San Bruno Pipeline Rupture.
The San Bruno pipeline disaster occurred when a natural gas pipeline owned by PG&E exploded into flames in a neighborhood just west of the San Francisco Airport. The failed section of the pipeline is shown below. The devastation was immense—almost 50 homes were destroyed, and nine fatalities resulted. The image on the first page of this brochure reveals only a portion of this damage.
BEAR inspected the failure and identified its cause as defective welds in the pipeline. The intensive pressure in the line, and the increasing demand for energy from San Bruno’s expanding user base lead to this failure. BEAR's laboratory is fully equipped with specialized machinery and knowledge to test pipelines for its material properties, the types of stresses it undergoes, and strains inside of pipelines.
gas pipeline rupture
In one case, an underground gas pipeline was struck by a farmer using a "ripper." The resulting explosion lead to comprehensive damage and many injuries. The BEAR team was asked to assist in the assessment and analysis. The damaged pipe wall is shown on the right.
steam pipe inspection
In another case, a steam-heating pipe exploded under a busy intersection in Manhattan, NY. The BEAR team was asked to assess the maintenance procedures and make recommendations to avoid future incidents. The photo on the right shows the exposed underground pipes.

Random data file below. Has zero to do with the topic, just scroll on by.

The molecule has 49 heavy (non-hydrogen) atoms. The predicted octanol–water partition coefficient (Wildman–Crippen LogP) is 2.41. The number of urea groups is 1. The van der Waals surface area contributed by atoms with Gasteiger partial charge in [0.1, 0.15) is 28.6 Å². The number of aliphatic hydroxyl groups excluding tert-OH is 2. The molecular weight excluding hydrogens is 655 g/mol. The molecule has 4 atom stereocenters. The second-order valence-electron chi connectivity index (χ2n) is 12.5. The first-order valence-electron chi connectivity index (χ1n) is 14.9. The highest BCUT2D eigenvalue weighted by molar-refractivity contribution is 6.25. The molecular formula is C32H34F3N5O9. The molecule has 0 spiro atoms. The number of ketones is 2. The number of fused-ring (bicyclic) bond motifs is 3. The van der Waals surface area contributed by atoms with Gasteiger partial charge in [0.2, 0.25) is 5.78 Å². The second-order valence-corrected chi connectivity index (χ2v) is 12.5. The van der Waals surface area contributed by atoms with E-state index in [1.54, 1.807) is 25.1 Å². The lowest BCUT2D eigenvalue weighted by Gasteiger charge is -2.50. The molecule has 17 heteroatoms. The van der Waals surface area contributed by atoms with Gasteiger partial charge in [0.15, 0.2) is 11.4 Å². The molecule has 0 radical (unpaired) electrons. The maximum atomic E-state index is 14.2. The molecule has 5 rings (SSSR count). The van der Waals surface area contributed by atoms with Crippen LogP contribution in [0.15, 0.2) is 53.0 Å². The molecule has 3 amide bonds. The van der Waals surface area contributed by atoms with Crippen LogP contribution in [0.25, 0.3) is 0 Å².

syncrude pipe failure causes $2 billion loss
The BEAR team approached this case with diligence and rigorous scientific analysis, considering all possible theories. The wax casting and computer stress analysis eliminated all possible scenarios except one.
Casting and reassembling of the failed pipe clearly showed that the rupture occurred only after the pipe was "buckled" by a nearby explosion.
The picture at left shows the pipe in wax after buckling, but before rupture.
pipe failure in mohave desert
Dr. Stevick conducted a primary research on the steam pipe failure at the Mohave Southern California Power Plant. The rupture destroyed the power plant and resulted in five fatalities. The pipe ruptured along a weld seam due to the mismatch of high temperature properties between the weld and basemetal.
Dr. Stevick's analysis resulted in a change in the piping code for high temperature service. His contribution to this and other codes has been substantial and continues to improve industry practices.